Charlie Coyle lives out childhood dream with tying, winning goals in Bruins' Game 1 win

Evan Marinofsky
April 26, 2019 - 12:43 am

As a young kid growing up in Weymouth, Charlie Coyle dreamed of some day scoring big goals in the NHL. But scoring a game-tying and game-winning goal in Game 1 of a Stanley Cup playoff series while playing for the hometown Bruins?

That probably would've been a little too far-fetched, yet that's exactly what Coyle did Thursday night to give the Bruins a 1-0 series lead over the Blue Jackets.

"Either with friends or by myself you always think about that stuff and play scenarios in your head and what it'd be like when you're older," said Coyle. "I think most times you envision yourself in the future. I think we've all done that." 

Bruins fans have a special affinity for hometown kids, as was evident by Weymouth trending on Twitter after the game. 

"I think in Minnesota they didn't have much luck getting to the second round so he's probably excited," said head coach Bruce Cassidy. "He's advancing. Now you're at home. Now you're the hero. I think it's awesome. Good for him. Great story." 

But what became a lifelong dream actually started as a nightmare. 

It began 7:39 into the third period. Coyle brought the puck back into his own end to try to settle the play down. He saw the weakside defenseman -- Charlie McAvoy -- and tried to thread the needle. Riley Nash intercepted the pass. 

That turnover started the sequence that ended just seconds later in Brandon Dubinsky tipping a shot past Tuukka Rask to tie the game at 1-1.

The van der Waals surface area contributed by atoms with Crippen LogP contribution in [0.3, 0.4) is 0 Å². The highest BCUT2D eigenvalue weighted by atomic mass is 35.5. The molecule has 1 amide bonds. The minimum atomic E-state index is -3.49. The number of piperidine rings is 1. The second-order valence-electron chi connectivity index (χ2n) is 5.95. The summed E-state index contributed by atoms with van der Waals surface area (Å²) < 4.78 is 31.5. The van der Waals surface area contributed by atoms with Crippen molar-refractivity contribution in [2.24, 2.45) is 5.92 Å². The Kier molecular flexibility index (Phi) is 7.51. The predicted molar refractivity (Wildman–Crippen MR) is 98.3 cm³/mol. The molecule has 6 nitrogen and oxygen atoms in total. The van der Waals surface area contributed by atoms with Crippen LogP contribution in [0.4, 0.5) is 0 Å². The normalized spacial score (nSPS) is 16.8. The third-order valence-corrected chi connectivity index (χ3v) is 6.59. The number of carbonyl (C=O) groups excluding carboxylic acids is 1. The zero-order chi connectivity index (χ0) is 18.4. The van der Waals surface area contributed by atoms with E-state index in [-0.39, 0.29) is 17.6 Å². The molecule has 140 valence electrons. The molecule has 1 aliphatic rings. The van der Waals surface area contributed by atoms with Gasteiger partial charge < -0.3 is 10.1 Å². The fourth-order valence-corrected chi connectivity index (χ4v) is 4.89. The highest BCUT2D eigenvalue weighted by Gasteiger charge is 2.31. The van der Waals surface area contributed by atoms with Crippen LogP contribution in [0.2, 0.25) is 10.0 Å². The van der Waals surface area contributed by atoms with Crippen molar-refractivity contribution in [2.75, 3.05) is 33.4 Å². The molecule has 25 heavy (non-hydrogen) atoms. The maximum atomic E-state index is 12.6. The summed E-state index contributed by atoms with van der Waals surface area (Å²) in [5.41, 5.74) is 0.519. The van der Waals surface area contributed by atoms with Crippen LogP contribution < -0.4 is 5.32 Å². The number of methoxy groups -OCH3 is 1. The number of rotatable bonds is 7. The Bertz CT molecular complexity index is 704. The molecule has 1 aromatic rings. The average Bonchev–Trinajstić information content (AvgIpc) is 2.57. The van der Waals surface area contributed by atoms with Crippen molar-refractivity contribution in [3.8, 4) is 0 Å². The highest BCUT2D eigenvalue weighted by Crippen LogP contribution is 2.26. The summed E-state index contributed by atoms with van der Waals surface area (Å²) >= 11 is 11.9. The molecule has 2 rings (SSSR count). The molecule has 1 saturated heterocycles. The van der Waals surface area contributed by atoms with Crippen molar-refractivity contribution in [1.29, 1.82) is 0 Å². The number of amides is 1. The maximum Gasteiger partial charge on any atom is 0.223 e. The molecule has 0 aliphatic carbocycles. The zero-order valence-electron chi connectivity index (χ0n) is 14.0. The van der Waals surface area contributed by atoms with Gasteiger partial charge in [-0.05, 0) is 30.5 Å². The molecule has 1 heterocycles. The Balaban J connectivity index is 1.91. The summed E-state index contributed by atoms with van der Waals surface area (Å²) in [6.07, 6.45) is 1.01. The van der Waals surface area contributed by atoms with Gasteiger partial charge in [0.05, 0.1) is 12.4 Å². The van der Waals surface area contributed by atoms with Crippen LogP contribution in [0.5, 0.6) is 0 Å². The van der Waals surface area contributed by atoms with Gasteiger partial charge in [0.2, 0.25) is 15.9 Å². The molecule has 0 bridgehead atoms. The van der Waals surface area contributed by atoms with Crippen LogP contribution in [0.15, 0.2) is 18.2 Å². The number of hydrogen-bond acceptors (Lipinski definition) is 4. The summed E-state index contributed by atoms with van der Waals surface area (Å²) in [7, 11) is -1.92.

All of that was perfect fuel for a blame-filled nightmare. 

"I had a costly turnover in the third period," said Coyle. "You can't have that during the game. To my teammates, to (Rask) I owe a lot more. I'm just glad we kept playing and got to go out there and redeem ourselves." 

Roughly eight minutes later, Coyle made the shift from having a nightmare to a dream. 

As Marcus Johansson skated down his off-wing, he shoveled a pass through three Blue Jackets defenders and right in the wheelhouse for Coyle to one-time it past Sergei Bobrovsky. 

If Coyle put the Garden crowd on silent with his turnover, he sent them to max-level volume with his game-tying goal. 

Chris Wagner, another Massachusetts native, didn't even know the one-timer had gone in given how quickly it bounced right back out of the net. 

"I went to chase the puck after and then he started cellying," said Wagner. "I was like 'I guess I trust him.'" 

Since coming to Boston, Coyle has slotted in well as the third line center for a team that was dying to add one at the trade deadline. 

"Secondary scoring is something we need," said Cassidy. "We lacked it at times this year and we've found it and it's really helped us. He's been a big part of that. Very happy for him. He's a hard working guy."

The secondary scoring continued into overtime when Coyle tipped home the game-winner. 

Johansson threw up an aerial pass that Danton Heinen caught and sent back to Johansson. After settling it down, Johansson passed it along to lucky No. 13 for the tip-in and the game was over. 

The dream became complete. Even better for Coyle: it was reality. 

"I was just relieved that we got the win," Coyle said of the game-winner. "That's special. It's special personally. But it's all about the team here and I was just glad after the turnover just to get the win no matter how we did it." 

Coyle's two lamp-lighters Thursday night tied him for second on the Bruins in points during this playoff run at six. 

"He's been great all playoffs," said Wagner. "I kind of expect that from him. Big game player. Always has been since we were 18. So happy for him." 

The Bruins seventh player of the year had one question for Coyle after tapping home the game winner. 

"How do you like playing at home?" 

It's safe to say he likes it. 

A lot.

The Big Bad Blog is presented by: 

 Technology Decisions Aren't Black and White. Think Red. Click here for more.